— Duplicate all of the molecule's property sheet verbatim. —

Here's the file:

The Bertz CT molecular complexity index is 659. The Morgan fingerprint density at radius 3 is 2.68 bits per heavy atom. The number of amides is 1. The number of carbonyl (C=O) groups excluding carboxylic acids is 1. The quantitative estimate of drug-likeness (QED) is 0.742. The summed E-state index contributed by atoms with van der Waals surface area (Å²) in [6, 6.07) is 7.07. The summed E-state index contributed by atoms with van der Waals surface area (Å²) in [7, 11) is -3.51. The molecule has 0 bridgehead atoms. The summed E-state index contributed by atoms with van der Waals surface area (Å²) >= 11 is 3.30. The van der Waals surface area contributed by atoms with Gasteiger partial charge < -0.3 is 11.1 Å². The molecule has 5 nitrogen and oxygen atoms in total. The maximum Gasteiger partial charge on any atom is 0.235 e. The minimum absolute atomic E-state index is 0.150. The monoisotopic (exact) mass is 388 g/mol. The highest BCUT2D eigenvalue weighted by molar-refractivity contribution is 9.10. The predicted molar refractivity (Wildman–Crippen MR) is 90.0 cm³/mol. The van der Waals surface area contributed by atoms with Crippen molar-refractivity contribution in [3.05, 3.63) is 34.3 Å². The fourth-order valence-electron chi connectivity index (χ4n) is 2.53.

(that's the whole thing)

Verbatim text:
The Bertz CT molecular complexity index is 659. The Morgan fingerprint density at radius 3 is 2.68 bits per heavy atom. The number of amides is 1. The number of carbonyl (C=O) groups excluding carboxylic acids is 1. The quantitative estimate of drug-likeness (QED) is 0.742. The summed E-state index contributed by atoms with van der Waals surface area (Å²) in [6, 6.07) is 7.07. The summed E-state index contributed by atoms with van der Waals surface area (Å²) in [7, 11) is -3.51. The molecule has 0 bridgehead atoms. The summed E-state index contributed by atoms with van der Waals surface area (Å²) >= 11 is 3.30. The van der Waals surface area contributed by atoms with Gasteiger partial charge < -0.3 is 11.1 Å². The molecule has 5 nitrogen and oxygen atoms in total. The maximum Gasteiger partial charge on any atom is 0.235 e. The minimum absolute atomic E-state index is 0.150. The monoisotopic (exact) mass is 388 g/mol. The highest BCUT2D eigenvalue weighted by molar-refractivity contribution is 9.10. The predicted molar refractivity (Wildman–Crippen MR) is 90.0 cm³/mol. The van der Waals surface area contributed by atoms with Crippen molar-refractivity contribution in [3.05, 3.63) is 34.3 Å². The fourth-order valence-electron chi connectivity index (χ4n) is 2.53.